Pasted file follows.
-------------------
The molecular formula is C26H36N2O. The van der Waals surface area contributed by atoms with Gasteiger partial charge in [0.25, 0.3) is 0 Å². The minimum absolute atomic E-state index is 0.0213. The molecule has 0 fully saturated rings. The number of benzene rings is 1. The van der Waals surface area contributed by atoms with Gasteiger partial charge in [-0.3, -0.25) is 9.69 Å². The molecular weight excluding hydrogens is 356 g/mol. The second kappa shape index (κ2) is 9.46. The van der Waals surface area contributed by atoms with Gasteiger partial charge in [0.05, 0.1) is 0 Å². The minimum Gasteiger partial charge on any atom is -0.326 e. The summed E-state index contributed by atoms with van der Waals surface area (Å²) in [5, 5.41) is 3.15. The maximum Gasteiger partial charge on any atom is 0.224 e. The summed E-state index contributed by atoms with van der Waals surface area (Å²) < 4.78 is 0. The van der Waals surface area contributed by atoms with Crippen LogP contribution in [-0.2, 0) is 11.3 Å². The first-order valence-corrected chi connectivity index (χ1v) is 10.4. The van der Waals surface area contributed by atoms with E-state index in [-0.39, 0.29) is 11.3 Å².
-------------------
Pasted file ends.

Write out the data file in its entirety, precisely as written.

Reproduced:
The molecular formula is C26H36N2O. The van der Waals surface area contributed by atoms with Gasteiger partial charge in [0.25, 0.3) is 0 Å². The minimum absolute atomic E-state index is 0.0213. The molecule has 0 fully saturated rings. The number of benzene rings is 1. The van der Waals surface area contributed by atoms with Gasteiger partial charge in [-0.3, -0.25) is 9.69 Å². The molecular weight excluding hydrogens is 356 g/mol. The second kappa shape index (κ2) is 9.46. The van der Waals surface area contributed by atoms with Gasteiger partial charge in [0.05, 0.1) is 0 Å². The minimum Gasteiger partial charge on any atom is -0.326 e. The summed E-state index contributed by atoms with van der Waals surface area (Å²) in [5, 5.41) is 3.15. The maximum Gasteiger partial charge on any atom is 0.224 e. The summed E-state index contributed by atoms with van der Waals surface area (Å²) < 4.78 is 0. The van der Waals surface area contributed by atoms with Crippen LogP contribution in [-0.2, 0) is 11.3 Å². The first-order valence-corrected chi connectivity index (χ1v) is 10.4. The van der Waals surface area contributed by atoms with E-state index in [-0.39, 0.29) is 11.3 Å².